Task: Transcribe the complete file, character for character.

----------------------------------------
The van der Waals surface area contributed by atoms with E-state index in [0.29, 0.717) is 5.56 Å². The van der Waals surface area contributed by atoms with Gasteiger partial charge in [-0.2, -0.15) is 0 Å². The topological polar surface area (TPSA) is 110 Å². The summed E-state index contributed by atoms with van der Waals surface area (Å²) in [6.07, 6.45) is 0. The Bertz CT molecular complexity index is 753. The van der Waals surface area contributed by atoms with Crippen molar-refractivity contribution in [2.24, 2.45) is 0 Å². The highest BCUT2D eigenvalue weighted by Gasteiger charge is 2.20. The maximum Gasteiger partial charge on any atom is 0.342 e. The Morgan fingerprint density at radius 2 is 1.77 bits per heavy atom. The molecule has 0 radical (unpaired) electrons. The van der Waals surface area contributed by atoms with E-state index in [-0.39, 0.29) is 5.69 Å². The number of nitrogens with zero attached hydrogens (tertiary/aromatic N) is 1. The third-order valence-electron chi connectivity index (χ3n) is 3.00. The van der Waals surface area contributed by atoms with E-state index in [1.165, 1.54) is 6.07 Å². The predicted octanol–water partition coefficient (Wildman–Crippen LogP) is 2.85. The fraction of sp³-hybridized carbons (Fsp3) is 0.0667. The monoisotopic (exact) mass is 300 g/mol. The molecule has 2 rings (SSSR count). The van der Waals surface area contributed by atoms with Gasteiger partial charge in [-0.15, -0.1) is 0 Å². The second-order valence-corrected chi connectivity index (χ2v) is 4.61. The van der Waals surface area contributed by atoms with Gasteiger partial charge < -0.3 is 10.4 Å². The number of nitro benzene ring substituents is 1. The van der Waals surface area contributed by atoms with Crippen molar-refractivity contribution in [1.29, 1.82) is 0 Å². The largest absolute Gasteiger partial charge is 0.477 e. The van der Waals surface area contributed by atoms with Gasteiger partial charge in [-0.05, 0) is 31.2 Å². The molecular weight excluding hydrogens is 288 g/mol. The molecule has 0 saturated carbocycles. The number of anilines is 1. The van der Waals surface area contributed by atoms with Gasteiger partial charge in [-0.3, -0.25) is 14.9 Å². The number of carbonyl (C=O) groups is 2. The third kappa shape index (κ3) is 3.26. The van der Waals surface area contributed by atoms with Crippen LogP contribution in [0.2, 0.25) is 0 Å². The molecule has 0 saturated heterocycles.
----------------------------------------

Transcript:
The van der Waals surface area contributed by atoms with E-state index in [0.29, 0.717) is 5.56 Å². The van der Waals surface area contributed by atoms with Gasteiger partial charge in [-0.2, -0.15) is 0 Å². The topological polar surface area (TPSA) is 110 Å². The summed E-state index contributed by atoms with van der Waals surface area (Å²) in [6.07, 6.45) is 0. The Bertz CT molecular complexity index is 753. The van der Waals surface area contributed by atoms with Crippen molar-refractivity contribution in [2.24, 2.45) is 0 Å². The highest BCUT2D eigenvalue weighted by Gasteiger charge is 2.20. The maximum Gasteiger partial charge on any atom is 0.342 e. The Morgan fingerprint density at radius 2 is 1.77 bits per heavy atom. The molecule has 0 radical (unpaired) electrons. The van der Waals surface area contributed by atoms with E-state index in [-0.39, 0.29) is 5.69 Å². The number of nitrogens with zero attached hydrogens (tertiary/aromatic N) is 1. The third-order valence-electron chi connectivity index (χ3n) is 3.00. The van der Waals surface area contributed by atoms with E-state index in [1.165, 1.54) is 6.07 Å². The predicted octanol–water partition coefficient (Wildman–Crippen LogP) is 2.85. The fraction of sp³-hybridized carbons (Fsp3) is 0.0667. The monoisotopic (exact) mass is 300 g/mol. The molecule has 2 rings (SSSR count). The van der Waals surface area contributed by atoms with Gasteiger partial charge in [-0.15, -0.1) is 0 Å². The second-order valence-corrected chi connectivity index (χ2v) is 4.61. The van der Waals surface area contributed by atoms with Gasteiger partial charge < -0.3 is 10.4 Å². The number of nitro benzene ring substituents is 1. The van der Waals surface area contributed by atoms with Crippen molar-refractivity contribution in [1.29, 1.82) is 0 Å². The largest absolute Gasteiger partial charge is 0.477 e. The van der Waals surface area contributed by atoms with Gasteiger partial charge in [-0.05, 0) is 31.2 Å². The molecular weight excluding hydrogens is 288 g/mol. The molecule has 0 saturated carbocycles. The number of anilines is 1. The van der Waals surface area contributed by atoms with Gasteiger partial charge in [-0.3, -0.25) is 14.9 Å². The number of carbonyl (C=O) groups is 2. The third kappa shape index (κ3) is 3.26. The van der Waals surface area contributed by atoms with Crippen LogP contribution in [0.2, 0.25) is 0 Å². The molecule has 0 saturated heterocycles.